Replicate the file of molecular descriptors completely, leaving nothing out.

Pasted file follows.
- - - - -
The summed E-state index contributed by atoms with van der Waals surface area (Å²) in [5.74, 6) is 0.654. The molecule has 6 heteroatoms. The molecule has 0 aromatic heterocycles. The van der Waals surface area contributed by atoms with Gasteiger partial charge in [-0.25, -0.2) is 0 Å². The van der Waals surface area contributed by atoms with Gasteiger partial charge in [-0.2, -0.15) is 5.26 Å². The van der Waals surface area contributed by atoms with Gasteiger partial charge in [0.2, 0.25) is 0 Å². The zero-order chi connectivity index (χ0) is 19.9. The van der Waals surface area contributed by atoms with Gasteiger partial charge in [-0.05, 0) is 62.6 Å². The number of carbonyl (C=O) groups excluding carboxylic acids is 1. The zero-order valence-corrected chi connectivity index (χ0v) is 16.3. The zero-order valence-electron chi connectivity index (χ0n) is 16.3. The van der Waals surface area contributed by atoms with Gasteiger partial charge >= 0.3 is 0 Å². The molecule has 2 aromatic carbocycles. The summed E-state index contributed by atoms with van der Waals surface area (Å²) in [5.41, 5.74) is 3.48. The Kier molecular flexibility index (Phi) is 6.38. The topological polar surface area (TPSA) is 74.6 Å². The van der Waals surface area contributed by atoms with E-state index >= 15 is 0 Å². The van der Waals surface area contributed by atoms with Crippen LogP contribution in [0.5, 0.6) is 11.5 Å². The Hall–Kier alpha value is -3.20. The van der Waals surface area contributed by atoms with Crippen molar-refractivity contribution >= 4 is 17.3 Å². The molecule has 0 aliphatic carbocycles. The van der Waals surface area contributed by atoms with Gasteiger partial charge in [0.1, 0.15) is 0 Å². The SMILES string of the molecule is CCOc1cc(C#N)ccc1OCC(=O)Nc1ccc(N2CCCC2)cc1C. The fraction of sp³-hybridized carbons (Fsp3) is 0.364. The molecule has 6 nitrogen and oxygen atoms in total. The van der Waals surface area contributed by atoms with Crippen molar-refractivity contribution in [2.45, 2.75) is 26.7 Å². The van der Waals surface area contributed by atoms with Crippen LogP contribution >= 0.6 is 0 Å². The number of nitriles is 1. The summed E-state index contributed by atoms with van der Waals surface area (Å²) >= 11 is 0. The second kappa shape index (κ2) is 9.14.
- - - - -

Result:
The summed E-state index contributed by atoms with van der Waals surface area (Å²) in [5.74, 6) is 0.654. The molecule has 6 heteroatoms. The molecule has 0 aromatic heterocycles. The van der Waals surface area contributed by atoms with Gasteiger partial charge in [-0.25, -0.2) is 0 Å². The van der Waals surface area contributed by atoms with Gasteiger partial charge in [-0.2, -0.15) is 5.26 Å². The van der Waals surface area contributed by atoms with Gasteiger partial charge in [0.2, 0.25) is 0 Å². The zero-order chi connectivity index (χ0) is 19.9. The van der Waals surface area contributed by atoms with Gasteiger partial charge in [-0.05, 0) is 62.6 Å². The number of carbonyl (C=O) groups excluding carboxylic acids is 1. The zero-order valence-corrected chi connectivity index (χ0v) is 16.3. The zero-order valence-electron chi connectivity index (χ0n) is 16.3. The van der Waals surface area contributed by atoms with Gasteiger partial charge >= 0.3 is 0 Å². The molecule has 2 aromatic carbocycles. The summed E-state index contributed by atoms with van der Waals surface area (Å²) in [5.41, 5.74) is 3.48. The Kier molecular flexibility index (Phi) is 6.38. The topological polar surface area (TPSA) is 74.6 Å². The van der Waals surface area contributed by atoms with E-state index >= 15 is 0 Å². The van der Waals surface area contributed by atoms with Crippen LogP contribution in [0.5, 0.6) is 11.5 Å². The Hall–Kier alpha value is -3.20. The van der Waals surface area contributed by atoms with Crippen molar-refractivity contribution >= 4 is 17.3 Å². The molecule has 0 aliphatic carbocycles. The van der Waals surface area contributed by atoms with Gasteiger partial charge in [0.1, 0.15) is 0 Å². The SMILES string of the molecule is CCOc1cc(C#N)ccc1OCC(=O)Nc1ccc(N2CCCC2)cc1C. The fraction of sp³-hybridized carbons (Fsp3) is 0.364. The molecule has 6 nitrogen and oxygen atoms in total. The van der Waals surface area contributed by atoms with Crippen molar-refractivity contribution in [2.45, 2.75) is 26.7 Å². The van der Waals surface area contributed by atoms with Crippen LogP contribution >= 0.6 is 0 Å². The number of nitriles is 1. The summed E-state index contributed by atoms with van der Waals surface area (Å²) >= 11 is 0. The second kappa shape index (κ2) is 9.14.